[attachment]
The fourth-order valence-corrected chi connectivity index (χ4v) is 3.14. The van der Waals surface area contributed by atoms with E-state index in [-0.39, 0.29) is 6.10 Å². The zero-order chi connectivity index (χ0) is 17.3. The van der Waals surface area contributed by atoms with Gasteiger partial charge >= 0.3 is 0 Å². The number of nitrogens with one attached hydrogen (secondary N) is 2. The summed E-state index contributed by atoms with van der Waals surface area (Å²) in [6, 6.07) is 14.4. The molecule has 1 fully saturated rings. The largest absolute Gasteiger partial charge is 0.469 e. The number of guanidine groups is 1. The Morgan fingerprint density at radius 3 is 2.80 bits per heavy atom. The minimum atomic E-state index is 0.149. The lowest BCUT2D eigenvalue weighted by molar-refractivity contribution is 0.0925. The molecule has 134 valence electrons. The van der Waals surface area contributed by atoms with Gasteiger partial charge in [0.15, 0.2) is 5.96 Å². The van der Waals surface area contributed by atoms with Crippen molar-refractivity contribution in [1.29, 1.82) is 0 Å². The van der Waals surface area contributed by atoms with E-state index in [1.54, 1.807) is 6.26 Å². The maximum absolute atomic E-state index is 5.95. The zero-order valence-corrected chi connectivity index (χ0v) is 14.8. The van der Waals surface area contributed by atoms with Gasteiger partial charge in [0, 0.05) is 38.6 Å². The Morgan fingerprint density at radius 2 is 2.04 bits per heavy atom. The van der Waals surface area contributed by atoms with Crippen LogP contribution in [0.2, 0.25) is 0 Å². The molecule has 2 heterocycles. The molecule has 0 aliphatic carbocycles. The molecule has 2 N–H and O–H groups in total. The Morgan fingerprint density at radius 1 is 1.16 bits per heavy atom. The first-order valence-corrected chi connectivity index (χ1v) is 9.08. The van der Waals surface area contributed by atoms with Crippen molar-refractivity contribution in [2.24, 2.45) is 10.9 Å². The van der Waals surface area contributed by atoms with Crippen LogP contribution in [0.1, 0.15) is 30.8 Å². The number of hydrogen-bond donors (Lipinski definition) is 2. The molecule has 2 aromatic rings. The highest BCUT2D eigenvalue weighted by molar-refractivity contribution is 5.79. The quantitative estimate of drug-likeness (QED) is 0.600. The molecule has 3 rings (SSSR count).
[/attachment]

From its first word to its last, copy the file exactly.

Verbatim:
The fourth-order valence-corrected chi connectivity index (χ4v) is 3.14. The van der Waals surface area contributed by atoms with E-state index in [-0.39, 0.29) is 6.10 Å². The zero-order chi connectivity index (χ0) is 17.3. The van der Waals surface area contributed by atoms with Gasteiger partial charge >= 0.3 is 0 Å². The number of nitrogens with one attached hydrogen (secondary N) is 2. The summed E-state index contributed by atoms with van der Waals surface area (Å²) in [6, 6.07) is 14.4. The molecule has 1 fully saturated rings. The largest absolute Gasteiger partial charge is 0.469 e. The number of guanidine groups is 1. The Morgan fingerprint density at radius 3 is 2.80 bits per heavy atom. The minimum atomic E-state index is 0.149. The lowest BCUT2D eigenvalue weighted by molar-refractivity contribution is 0.0925. The molecule has 134 valence electrons. The van der Waals surface area contributed by atoms with Gasteiger partial charge in [0.15, 0.2) is 5.96 Å². The van der Waals surface area contributed by atoms with Crippen molar-refractivity contribution in [1.29, 1.82) is 0 Å². The van der Waals surface area contributed by atoms with E-state index in [1.54, 1.807) is 6.26 Å². The maximum absolute atomic E-state index is 5.95. The zero-order valence-corrected chi connectivity index (χ0v) is 14.8. The van der Waals surface area contributed by atoms with Gasteiger partial charge in [0, 0.05) is 38.6 Å². The Morgan fingerprint density at radius 2 is 2.04 bits per heavy atom. The van der Waals surface area contributed by atoms with Crippen LogP contribution in [0.2, 0.25) is 0 Å². The molecule has 2 heterocycles. The molecule has 0 aliphatic carbocycles. The molecule has 2 N–H and O–H groups in total. The Morgan fingerprint density at radius 1 is 1.16 bits per heavy atom. The first-order valence-corrected chi connectivity index (χ1v) is 9.08. The van der Waals surface area contributed by atoms with Crippen molar-refractivity contribution in [2.24, 2.45) is 10.9 Å². The van der Waals surface area contributed by atoms with Crippen LogP contribution in [0.1, 0.15) is 30.8 Å². The number of hydrogen-bond donors (Lipinski definition) is 2. The molecule has 2 aromatic rings. The highest BCUT2D eigenvalue weighted by molar-refractivity contribution is 5.79. The quantitative estimate of drug-likeness (QED) is 0.600. The molecule has 3 rings (SSSR count).